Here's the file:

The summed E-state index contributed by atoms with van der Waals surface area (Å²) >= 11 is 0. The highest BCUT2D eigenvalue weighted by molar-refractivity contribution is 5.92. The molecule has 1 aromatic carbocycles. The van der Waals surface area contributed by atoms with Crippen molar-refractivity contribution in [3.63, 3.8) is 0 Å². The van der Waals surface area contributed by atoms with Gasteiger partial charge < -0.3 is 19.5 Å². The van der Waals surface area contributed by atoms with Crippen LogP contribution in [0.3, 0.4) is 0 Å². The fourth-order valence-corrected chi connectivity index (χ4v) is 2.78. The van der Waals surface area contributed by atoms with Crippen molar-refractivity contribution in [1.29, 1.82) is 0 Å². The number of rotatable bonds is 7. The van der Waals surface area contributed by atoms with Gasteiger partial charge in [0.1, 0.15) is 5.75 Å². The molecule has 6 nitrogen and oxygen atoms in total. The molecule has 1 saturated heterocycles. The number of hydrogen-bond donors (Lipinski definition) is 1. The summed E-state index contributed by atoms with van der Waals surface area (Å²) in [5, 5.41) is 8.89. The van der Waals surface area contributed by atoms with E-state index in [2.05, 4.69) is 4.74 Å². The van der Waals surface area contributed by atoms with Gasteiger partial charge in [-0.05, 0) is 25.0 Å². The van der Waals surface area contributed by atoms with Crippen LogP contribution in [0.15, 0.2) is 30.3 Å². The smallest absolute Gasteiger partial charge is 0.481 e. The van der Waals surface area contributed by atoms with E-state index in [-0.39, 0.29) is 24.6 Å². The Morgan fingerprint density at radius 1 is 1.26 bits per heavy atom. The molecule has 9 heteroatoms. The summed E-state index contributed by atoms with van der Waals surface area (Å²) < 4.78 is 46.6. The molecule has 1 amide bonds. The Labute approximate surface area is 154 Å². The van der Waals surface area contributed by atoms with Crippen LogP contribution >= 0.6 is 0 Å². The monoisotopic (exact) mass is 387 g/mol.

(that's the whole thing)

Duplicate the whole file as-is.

The summed E-state index contributed by atoms with van der Waals surface area (Å²) >= 11 is 0. The highest BCUT2D eigenvalue weighted by molar-refractivity contribution is 5.92. The molecule has 1 aromatic carbocycles. The van der Waals surface area contributed by atoms with Crippen molar-refractivity contribution in [3.63, 3.8) is 0 Å². The van der Waals surface area contributed by atoms with Gasteiger partial charge < -0.3 is 19.5 Å². The van der Waals surface area contributed by atoms with Crippen LogP contribution in [0.3, 0.4) is 0 Å². The fourth-order valence-corrected chi connectivity index (χ4v) is 2.78. The van der Waals surface area contributed by atoms with Crippen molar-refractivity contribution in [1.29, 1.82) is 0 Å². The number of rotatable bonds is 7. The van der Waals surface area contributed by atoms with Gasteiger partial charge in [0.1, 0.15) is 5.75 Å². The molecule has 6 nitrogen and oxygen atoms in total. The molecule has 1 saturated heterocycles. The number of hydrogen-bond donors (Lipinski definition) is 1. The summed E-state index contributed by atoms with van der Waals surface area (Å²) in [5, 5.41) is 8.89. The van der Waals surface area contributed by atoms with E-state index in [2.05, 4.69) is 4.74 Å². The van der Waals surface area contributed by atoms with Gasteiger partial charge in [-0.05, 0) is 25.0 Å². The van der Waals surface area contributed by atoms with Crippen LogP contribution in [0.15, 0.2) is 30.3 Å². The smallest absolute Gasteiger partial charge is 0.481 e. The van der Waals surface area contributed by atoms with E-state index in [-0.39, 0.29) is 24.6 Å². The Morgan fingerprint density at radius 1 is 1.26 bits per heavy atom. The molecule has 9 heteroatoms. The summed E-state index contributed by atoms with van der Waals surface area (Å²) < 4.78 is 46.6. The molecule has 1 amide bonds. The Labute approximate surface area is 154 Å². The van der Waals surface area contributed by atoms with Crippen LogP contribution >= 0.6 is 0 Å². The monoisotopic (exact) mass is 387 g/mol.